Michelle Works Out Loud – Daily Dispatches Experiment


Yesterday Jane Bozarth generously delivered a webinar on ‘showing your work’ for the Learning and Development practitioners that I have connected into Working Out Loud Circles.  I always appreciate Jane’s practical approach to ways of making your work visible, and the way she talks about the benefits of this to individuals and organisations.  I’m feeling inspired to ramp up my working out loud practices as a result of this session delivered “at the speed of Jane” (I only gave her 30 minutes to cover the topic – the session ended up being 40 minutes).

When thinking about how what I could do I turned to another of my favourite authors on this topic, Austin Kleon.  Both Jane and Austin have published books called ‘Show Your Work’ – although both differ in format and approach.  (BTW – I love them both and draw inspiration from each of them.)  Chapter 3 of Austin’s book is titled ‘Share Something Small Every Day.’  He advocates the practice of sending out a ‘daily dispatch.’  He describes this as finding one little part of your work process that you can share at the end of every day:

If you’re in the very early stages, share your influences and what’s inspiring you.  If you’re in the middle of executing a project, write about your methods or share works in progress.  If you’ve just completed a project, show the final product, share scraps from the cutting-room floor, or write about what you learned.  If you have lots of projects out into the world, you can report on how they’re doing – you can tell stories about how people are interacting with your work.”

 

I’m going to try an experiment for the next 5 weeks (to the end of Ausut 2017) to do a daily dispatch on the ‘Working Out Loud’ page on my website, and to share a link to this via Twitter.  Wish me luck!

  1. #1 by Tanya Lau on July 23, 2017 - 8:14 pm

    Really inspired by this Michelle – it’s a great idea. Really like your short ‘window into your day and work’ posts. Have been thinking of starting something similar but this is a great call to action!!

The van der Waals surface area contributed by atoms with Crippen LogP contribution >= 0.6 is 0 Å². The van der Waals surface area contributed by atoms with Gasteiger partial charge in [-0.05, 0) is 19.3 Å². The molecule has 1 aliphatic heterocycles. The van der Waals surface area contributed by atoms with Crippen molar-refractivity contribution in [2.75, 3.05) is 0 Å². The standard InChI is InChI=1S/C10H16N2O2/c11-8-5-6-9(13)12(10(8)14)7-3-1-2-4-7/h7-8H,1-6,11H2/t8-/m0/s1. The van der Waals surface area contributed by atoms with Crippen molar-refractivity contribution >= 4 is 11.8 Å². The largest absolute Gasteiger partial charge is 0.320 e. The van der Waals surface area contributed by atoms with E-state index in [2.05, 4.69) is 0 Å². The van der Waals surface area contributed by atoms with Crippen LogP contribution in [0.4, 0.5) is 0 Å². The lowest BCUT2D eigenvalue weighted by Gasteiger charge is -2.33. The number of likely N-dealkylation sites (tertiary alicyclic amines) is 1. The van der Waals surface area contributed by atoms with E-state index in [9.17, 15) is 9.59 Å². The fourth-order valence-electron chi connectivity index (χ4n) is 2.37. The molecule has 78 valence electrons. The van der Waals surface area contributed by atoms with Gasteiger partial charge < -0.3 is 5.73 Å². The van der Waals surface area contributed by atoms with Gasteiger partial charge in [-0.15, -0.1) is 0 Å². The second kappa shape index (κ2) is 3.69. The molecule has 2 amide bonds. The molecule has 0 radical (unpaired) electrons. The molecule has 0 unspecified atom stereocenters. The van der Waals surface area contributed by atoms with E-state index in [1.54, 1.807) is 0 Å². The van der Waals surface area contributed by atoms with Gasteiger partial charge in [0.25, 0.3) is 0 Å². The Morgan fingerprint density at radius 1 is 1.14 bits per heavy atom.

Thanks also for coordinating the webinar with Jane – I too felt compelled after it to start thinking of ways I could share my practice at work with others in the team – (& perhaps even nore broadly). It always astounds me how easy it is to slip into silo working mode – even when you’re working in a small team (..if you’e all on different projects with deadlines and deliverables to meet…) – & just how hard it is to capture that tacit knowledge that comes with knowledge and experience. I’m in the process of attempting to do that now as I will be undertaking a secondment in another area soon. Will be interesting to see what works and where I may need to provide additional support.

    • #2 by Michelle Ockers on July 26, 2017 - 8:04 pm

      Yes, it’s easy to get ‘busy’ and not make time to share your work processes / work in progress. How are you capturing tacit knowledge as you prepare to take secondment? When I left my last role at Coca-Cola Amatil I made a lot of notes in OneNote for my team about status of projects, history of decisions and how different activities had evolved. When I started running out of time to do face to face briefings I reverted to making videos directly into OneNote (very flexible tool).

  2. #3 by tanya lau on July 30, 2017 - 3:44 pm

    Hi Michelle – interesting to hear of how you shared knowledge- project statuses, history of decisions, processes, contacts (the how and who to get stuff done) is exactly the sort of info that I’m trying to capture too. I’ve actually never used Onenote…just looked it up, it looks like it’s similar to Evernote? is that right? Might be something to try.

    The main things I’ve been finding challenging to go back and capture is not so much ‘projects’ per se, but historical data – e.g. on courses that were developed a long time ago or handed over to us from another agency, the history of software licences to legacy versions of software that we might need to maintain, contacts and workarounds for getting stuff to work – it’s the knowledge that’s really been built up over years of experience. I’m writing notes where I can and saving them in the locations where we store relevant files. But I’m also coming to a realisation that some things simply need to be experienced to be learnt – documentation will only ever go so far – and there is no substitute for experience.

    So I am now equally focusing on handing over, delegating work, guiding, coaching and mentoring others in the team (where I can) to undertake the work whilst I am still around to answer questions. Sometimes the best way to pass on knowledge is by helping others to gain the experience.

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